In Camel, the default method of applying a timeout to an aggregator is to provide the timeout period in the DSL. The problem is that the timeout period is reset each time a message is added to aggregation. This not an ideal solution for timely and reliable messaging because it requires the timeout start from the time the original message was sent and only last for a set time period. To resolve this, Camel supports defining a custom dynamic time. A dynamic timer means the timeout period changes each time a message is correlated with a set of messages (added to an aggregation). The timer is still reset with each received message, so for timely and reliable message, the timeout must 'decay' with each received message. This is the purpose of the DecayingTimeoutCondition class.

The DecayingTimeoutCondition recalculates the timeout for Camel each time a message is received. To do this, it needs to know what time the first message was received for an aggregation. Fortunately, Camel already provides this as an attribute of every aggregation. It then takes the current time, and subtracts it from the aggregation start time to calculate how much time has elapsed from the start of the aggregation. When the DecayingTimeoutCondition is instantiated, the 'timely' attribute is provided as a class property to determine the maximum amount of time an aggregation stays active before it is considered timed out. The elapsed time is subtracted from this property to determine what the new timer value should be (remember the timer is reset is time a message is received). Using this algorithm, each new message results in the timer being reset correctly to achieve the desired overall timeout of an aggregation.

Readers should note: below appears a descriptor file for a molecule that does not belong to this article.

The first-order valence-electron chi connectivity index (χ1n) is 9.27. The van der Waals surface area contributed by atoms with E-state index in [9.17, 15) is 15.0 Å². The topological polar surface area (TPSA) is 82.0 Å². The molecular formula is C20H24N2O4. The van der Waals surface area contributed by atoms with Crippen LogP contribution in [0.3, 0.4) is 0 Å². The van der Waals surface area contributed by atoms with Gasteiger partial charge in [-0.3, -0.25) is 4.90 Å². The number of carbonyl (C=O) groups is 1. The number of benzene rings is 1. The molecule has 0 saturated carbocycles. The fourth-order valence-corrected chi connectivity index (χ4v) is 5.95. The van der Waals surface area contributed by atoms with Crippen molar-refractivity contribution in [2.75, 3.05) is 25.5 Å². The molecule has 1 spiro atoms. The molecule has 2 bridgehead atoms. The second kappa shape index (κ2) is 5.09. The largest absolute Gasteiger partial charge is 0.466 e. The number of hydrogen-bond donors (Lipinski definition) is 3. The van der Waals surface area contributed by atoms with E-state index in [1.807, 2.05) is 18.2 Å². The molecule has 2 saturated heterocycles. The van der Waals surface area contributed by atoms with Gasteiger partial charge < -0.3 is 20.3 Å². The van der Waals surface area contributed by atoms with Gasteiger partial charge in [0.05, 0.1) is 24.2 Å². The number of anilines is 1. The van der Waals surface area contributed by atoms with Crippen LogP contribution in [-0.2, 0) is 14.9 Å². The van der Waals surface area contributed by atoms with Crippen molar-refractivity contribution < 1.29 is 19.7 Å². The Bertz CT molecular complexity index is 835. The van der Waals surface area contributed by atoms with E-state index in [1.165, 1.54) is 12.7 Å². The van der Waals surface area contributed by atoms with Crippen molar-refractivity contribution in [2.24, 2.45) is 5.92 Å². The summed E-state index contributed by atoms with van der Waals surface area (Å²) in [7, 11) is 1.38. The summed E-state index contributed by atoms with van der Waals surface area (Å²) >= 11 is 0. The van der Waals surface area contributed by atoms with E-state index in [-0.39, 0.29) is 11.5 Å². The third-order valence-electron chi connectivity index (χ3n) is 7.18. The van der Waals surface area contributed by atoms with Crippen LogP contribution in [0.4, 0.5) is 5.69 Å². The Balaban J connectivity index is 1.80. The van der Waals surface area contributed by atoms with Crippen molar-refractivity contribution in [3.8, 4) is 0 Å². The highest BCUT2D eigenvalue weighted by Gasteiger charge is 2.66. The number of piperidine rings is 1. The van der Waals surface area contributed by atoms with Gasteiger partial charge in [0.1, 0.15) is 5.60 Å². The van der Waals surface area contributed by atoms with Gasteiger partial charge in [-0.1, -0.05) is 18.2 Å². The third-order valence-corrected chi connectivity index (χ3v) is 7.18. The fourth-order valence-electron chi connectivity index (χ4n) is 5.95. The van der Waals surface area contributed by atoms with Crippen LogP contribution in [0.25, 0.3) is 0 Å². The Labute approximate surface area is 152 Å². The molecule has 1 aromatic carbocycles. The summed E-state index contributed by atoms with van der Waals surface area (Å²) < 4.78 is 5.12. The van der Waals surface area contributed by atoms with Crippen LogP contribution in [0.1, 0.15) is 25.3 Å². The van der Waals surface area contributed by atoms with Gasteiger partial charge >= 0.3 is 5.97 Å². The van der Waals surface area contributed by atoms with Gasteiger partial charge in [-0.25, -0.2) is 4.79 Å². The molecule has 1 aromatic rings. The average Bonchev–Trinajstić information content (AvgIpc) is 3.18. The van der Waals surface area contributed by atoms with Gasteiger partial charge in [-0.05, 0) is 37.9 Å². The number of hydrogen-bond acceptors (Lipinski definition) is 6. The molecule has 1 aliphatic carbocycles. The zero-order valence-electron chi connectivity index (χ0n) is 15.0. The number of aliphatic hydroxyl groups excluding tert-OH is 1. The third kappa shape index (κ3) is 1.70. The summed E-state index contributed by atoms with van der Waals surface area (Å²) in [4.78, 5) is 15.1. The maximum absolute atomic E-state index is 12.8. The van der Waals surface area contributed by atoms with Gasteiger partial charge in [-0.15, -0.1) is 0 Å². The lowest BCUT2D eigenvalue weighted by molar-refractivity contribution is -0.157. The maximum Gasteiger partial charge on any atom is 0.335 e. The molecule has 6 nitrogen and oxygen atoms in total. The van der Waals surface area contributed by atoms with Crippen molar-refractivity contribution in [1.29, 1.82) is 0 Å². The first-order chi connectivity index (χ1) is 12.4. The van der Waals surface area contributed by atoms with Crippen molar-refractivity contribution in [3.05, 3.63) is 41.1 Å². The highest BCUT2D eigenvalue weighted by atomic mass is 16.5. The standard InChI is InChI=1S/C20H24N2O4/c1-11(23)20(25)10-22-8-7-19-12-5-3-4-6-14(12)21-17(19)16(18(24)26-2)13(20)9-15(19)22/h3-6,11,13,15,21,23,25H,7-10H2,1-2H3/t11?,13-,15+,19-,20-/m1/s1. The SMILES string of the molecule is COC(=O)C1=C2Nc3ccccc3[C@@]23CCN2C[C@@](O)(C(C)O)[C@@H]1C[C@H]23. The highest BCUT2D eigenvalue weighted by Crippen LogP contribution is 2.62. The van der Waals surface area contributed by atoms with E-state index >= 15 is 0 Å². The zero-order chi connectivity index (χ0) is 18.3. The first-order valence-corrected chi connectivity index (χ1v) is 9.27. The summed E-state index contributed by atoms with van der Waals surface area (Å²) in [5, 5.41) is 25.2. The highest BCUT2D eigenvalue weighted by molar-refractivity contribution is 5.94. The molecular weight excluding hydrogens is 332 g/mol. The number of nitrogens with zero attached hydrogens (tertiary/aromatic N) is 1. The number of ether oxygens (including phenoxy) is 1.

Variable Timeout Condition

The VariableTimeoutCondition class provides the same purpose as the VariableCompletionCondition, only using timeouts instead of completion conditions. The rules for recalculating the timeout for timely and reliable and general messages is the same in both cases. However, the two scenarios may want different aggregation timeout periods. The VariableTimeoutCondition may take two completely different instances of the DecayingTimeoutCondition as constructor parameters to provide different timeouts, or it may use the same instance is both scenarios have the same timeout period.